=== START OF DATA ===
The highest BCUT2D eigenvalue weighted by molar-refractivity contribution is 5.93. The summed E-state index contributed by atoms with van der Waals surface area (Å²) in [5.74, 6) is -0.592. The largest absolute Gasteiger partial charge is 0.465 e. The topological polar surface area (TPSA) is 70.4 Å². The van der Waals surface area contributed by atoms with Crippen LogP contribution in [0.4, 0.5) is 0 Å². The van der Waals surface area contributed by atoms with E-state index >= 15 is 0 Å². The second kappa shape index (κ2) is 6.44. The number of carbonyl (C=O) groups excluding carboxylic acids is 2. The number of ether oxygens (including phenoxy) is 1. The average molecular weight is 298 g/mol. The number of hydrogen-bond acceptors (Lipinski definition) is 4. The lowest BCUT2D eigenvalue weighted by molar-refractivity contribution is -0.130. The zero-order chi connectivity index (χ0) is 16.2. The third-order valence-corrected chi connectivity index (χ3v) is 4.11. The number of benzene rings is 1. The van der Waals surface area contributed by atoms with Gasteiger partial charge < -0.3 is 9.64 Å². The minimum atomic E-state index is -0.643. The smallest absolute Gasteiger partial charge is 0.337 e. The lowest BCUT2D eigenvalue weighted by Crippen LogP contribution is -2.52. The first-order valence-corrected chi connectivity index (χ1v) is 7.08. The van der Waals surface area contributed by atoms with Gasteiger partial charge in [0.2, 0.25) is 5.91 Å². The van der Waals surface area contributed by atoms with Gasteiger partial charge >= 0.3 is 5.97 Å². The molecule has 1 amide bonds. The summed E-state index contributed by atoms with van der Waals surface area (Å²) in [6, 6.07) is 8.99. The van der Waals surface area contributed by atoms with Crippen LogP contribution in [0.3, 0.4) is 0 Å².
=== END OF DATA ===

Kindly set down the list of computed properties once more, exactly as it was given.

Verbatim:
The highest BCUT2D eigenvalue weighted by molar-refractivity contribution is 5.93. The summed E-state index contributed by atoms with van der Waals surface area (Å²) in [5.74, 6) is -0.592. The largest absolute Gasteiger partial charge is 0.465 e. The topological polar surface area (TPSA) is 70.4 Å². The van der Waals surface area contributed by atoms with Crippen LogP contribution in [0.4, 0.5) is 0 Å². The van der Waals surface area contributed by atoms with E-state index >= 15 is 0 Å². The second kappa shape index (κ2) is 6.44. The number of carbonyl (C=O) groups excluding carboxylic acids is 2. The number of ether oxygens (including phenoxy) is 1. The average molecular weight is 298 g/mol. The number of hydrogen-bond acceptors (Lipinski definition) is 4. The lowest BCUT2D eigenvalue weighted by molar-refractivity contribution is -0.130. The zero-order chi connectivity index (χ0) is 16.2. The third-order valence-corrected chi connectivity index (χ3v) is 4.11. The number of benzene rings is 1. The van der Waals surface area contributed by atoms with Gasteiger partial charge < -0.3 is 9.64 Å². The minimum atomic E-state index is -0.643. The smallest absolute Gasteiger partial charge is 0.337 e. The lowest BCUT2D eigenvalue weighted by Crippen LogP contribution is -2.52. The first-order valence-corrected chi connectivity index (χ1v) is 7.08. The van der Waals surface area contributed by atoms with Gasteiger partial charge in [0.2, 0.25) is 5.91 Å². The van der Waals surface area contributed by atoms with Gasteiger partial charge >= 0.3 is 5.97 Å². The molecule has 1 amide bonds. The summed E-state index contributed by atoms with van der Waals surface area (Å²) in [6, 6.07) is 8.99. The van der Waals surface area contributed by atoms with Crippen LogP contribution in [0.3, 0.4) is 0 Å².